The Connection to Health action plan module, available through the patient portal, provides a strategy for patient self-management that can be selected for use with patients who would respond to an interactive web-based action planning program and/or in situations where the practice does not have the time or appropriate staffing to complete the action planning process. This area of the website is derived from our series of successful interventions based upon problem-solving theory [44, 45]. This section offers engaging multimedia modules that guide the user through an action planning process for selected key health behaviors, including diet, exercise, medication adherence, smoking cessation, alcohol use, and depression/distress. These interactive modules facilitate patient selection of goals in any of these areas, and identification of benefits, barriers to success, and strategies for overcoming these barriers. The Connection to Health action plan module stores patient action plans and provides ongoing access to the plans by the healthcare team and the patient for self-monitoring and follow-up. Alternatively, the healthcare team may decide to provide intervention resources in person in the clinic or to refer the patient to a community resource (e.g., YMCA programs, voluntary associations, telephone help lines, or quit smoking cessation resources).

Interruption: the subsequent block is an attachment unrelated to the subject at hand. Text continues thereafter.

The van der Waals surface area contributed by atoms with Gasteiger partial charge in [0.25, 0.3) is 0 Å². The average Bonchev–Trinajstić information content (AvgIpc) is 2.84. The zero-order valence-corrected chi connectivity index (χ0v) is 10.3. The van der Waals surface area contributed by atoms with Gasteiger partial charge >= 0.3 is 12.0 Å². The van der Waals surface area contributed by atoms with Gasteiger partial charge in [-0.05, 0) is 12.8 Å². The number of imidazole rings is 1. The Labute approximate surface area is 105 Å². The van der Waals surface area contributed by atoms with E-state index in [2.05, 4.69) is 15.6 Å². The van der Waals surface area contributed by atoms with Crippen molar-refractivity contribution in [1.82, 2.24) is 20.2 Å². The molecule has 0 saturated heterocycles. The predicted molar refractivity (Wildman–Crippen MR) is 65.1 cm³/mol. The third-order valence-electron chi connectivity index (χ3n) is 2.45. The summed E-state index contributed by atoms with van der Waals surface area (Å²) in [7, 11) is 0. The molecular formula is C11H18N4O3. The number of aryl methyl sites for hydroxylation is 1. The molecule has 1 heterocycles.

The Connection to Health System provides ongoing monitoring and prompts follow-up by both the patient and the practitioner. The self-monitoring component allows the patient to track their progress over time. Shortly before the patient is scheduled for another visit to the clinic or practice, he or she can be prompted to complete another set of brief assessments in advance of that visit and to review their history and progress.